Pellett expertly ties together the volatile political situation in El Salvador, the confounding diplomatic tangle, the novel legal questions, and the human tragedies that are at the center of the story.
...a riveting documentary. Far more than just a rehash of these shocking killings, however, the powerful and often-disturbing PBS presentation examines the difficult question of how society should deal with government-sanctioned human rights violations.
In her line of work, Gail Pellett is no stranger to tough subject matter...The Canadian-born Pellett is a documentary filmmaker best known for her many collaborations with Bill Moyers at PBS. Among their joint efforts was "Facing the Truth," a moving account of South Africa's effort to heal the deep wounds of apartheid by hving its victims face the perpetrators of government-sanctioned racial oppression in public forums. Her experience with the process South Africans called "restorative justice" informed Pellett's work on "Justice and the Generals."

5 Responses to “Justice and the Generals”

  1. marvin surkin says:

    This is tough journalism, passionate and clear, and still shocks after all these years and many
    misadventures of the US military and ¨allies.¨ It should be on everyone´s must list for the truth
    about US imperialism.

  2. Angelina Snodgrass Godoy says:

    Justice and the Generals is a deeply moving film that does an outstanding job explaining the tragedy that was the Salvadoran armed conflict and the multiple challenges to securing justice in its wake. I use the film in my undergraduate teaching and find it to be a very helpful way of introducing students both to the specific history of the Salvadoran war but also to broader themes of universal jurisdiction and the search for justice in US courts for crimes committed abroad.

  3. Scott Greathead says:

    The story “Justice and the Generals” tells is not over, and I am happy it has been updated to report that on April 8, 2015, General Carlos Eugenio Vides Casanova, the former Defense Minister of El Salvador, was deported after immigration courts found that he had participated in torture and killings by troops under his command, including the murders of four American churchwomen in December 1980. A U. S. Immigration Judge ordered him deported from his retirement home in Florida despite having been a close ally of the U.S. during El Salvador’s civil war in the 1980s, making Vides Casanova the highest-ranking foreign official to be deported under laws enacted in 2004 to bar human rights violators from residing in this country.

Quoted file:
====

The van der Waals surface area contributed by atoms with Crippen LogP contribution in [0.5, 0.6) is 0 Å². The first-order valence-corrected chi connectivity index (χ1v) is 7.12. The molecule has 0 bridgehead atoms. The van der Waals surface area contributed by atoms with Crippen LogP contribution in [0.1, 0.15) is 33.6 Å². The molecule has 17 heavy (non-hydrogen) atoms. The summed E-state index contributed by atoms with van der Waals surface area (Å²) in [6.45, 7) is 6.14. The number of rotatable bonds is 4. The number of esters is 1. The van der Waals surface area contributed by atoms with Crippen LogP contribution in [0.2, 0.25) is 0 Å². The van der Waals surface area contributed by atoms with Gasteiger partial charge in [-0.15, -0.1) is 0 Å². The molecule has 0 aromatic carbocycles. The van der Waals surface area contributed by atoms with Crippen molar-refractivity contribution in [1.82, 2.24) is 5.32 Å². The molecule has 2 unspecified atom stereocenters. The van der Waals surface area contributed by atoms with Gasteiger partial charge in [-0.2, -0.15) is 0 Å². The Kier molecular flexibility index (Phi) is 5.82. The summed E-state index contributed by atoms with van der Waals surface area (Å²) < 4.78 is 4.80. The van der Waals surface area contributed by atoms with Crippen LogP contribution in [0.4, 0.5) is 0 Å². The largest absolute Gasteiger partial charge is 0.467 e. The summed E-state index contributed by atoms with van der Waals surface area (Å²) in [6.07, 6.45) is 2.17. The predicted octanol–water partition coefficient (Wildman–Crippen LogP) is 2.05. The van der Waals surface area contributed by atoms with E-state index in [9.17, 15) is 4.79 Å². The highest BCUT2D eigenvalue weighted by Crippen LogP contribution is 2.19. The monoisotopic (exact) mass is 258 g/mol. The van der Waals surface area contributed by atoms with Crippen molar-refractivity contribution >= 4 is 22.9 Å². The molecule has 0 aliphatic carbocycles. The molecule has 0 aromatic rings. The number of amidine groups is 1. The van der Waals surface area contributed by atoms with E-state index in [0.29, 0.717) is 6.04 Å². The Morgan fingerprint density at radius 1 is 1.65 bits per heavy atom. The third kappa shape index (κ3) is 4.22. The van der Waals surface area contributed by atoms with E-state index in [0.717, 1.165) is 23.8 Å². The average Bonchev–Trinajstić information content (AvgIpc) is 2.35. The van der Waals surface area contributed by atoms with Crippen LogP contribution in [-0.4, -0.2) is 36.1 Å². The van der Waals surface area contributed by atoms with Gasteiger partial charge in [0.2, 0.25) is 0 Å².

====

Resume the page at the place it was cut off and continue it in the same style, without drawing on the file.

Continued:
4. richard brockman says:

    it’s a terrific film telling a horrific story. One cannot go away from it without wondering why the US always seems to back the status quo – almost no matter how gruesome or greedy – and as your film points out, we seem to ‘create’ a ‘leftist’ opposition (whatever that means) by buttressing anti-democratic, self-serving regimes…. we have a ways to go, and a lot to learn. Your film goes a long way towards showing us (as in US), some of the lessons we have failed to learn and which we still desperately need to understand because we keep repeating our basic error of supporting oppressive leadership principally because it seems to support ‘stability’ by opposing the counter-forces their oppressive regimes have spawned in the first place. No one ever said democracy was simple or easy.

    the film also beautifully and indirectly tells how hard it can be to get to ‘truth’ – whether it be the truth of what happened to someone one loves, or the truth about one self and about the ‘half-truths’ we are all to ready to accept.

  5. Gail Pellett says:

    From Julia Preston of the New York Times, Jan 7, 2016: The authorities have deported GeneralJosé Guillermo García, who was minister of defense in El Salvador in the 1980s, after an immigration judge found that he had a role in human rights violations in that period, including in the 1980 slaying of Archbishop Óscar Arnulfo Romero while the prelate was saying Mass in San Salvador. In a decision in February 2014, the judge found that “General García, a close ally of the United States during the Salvadoran civil war, should be deported for assisting “numerous acts of torture and extrajudicial killing while he was in command,” a Department of Homeland Security news release said.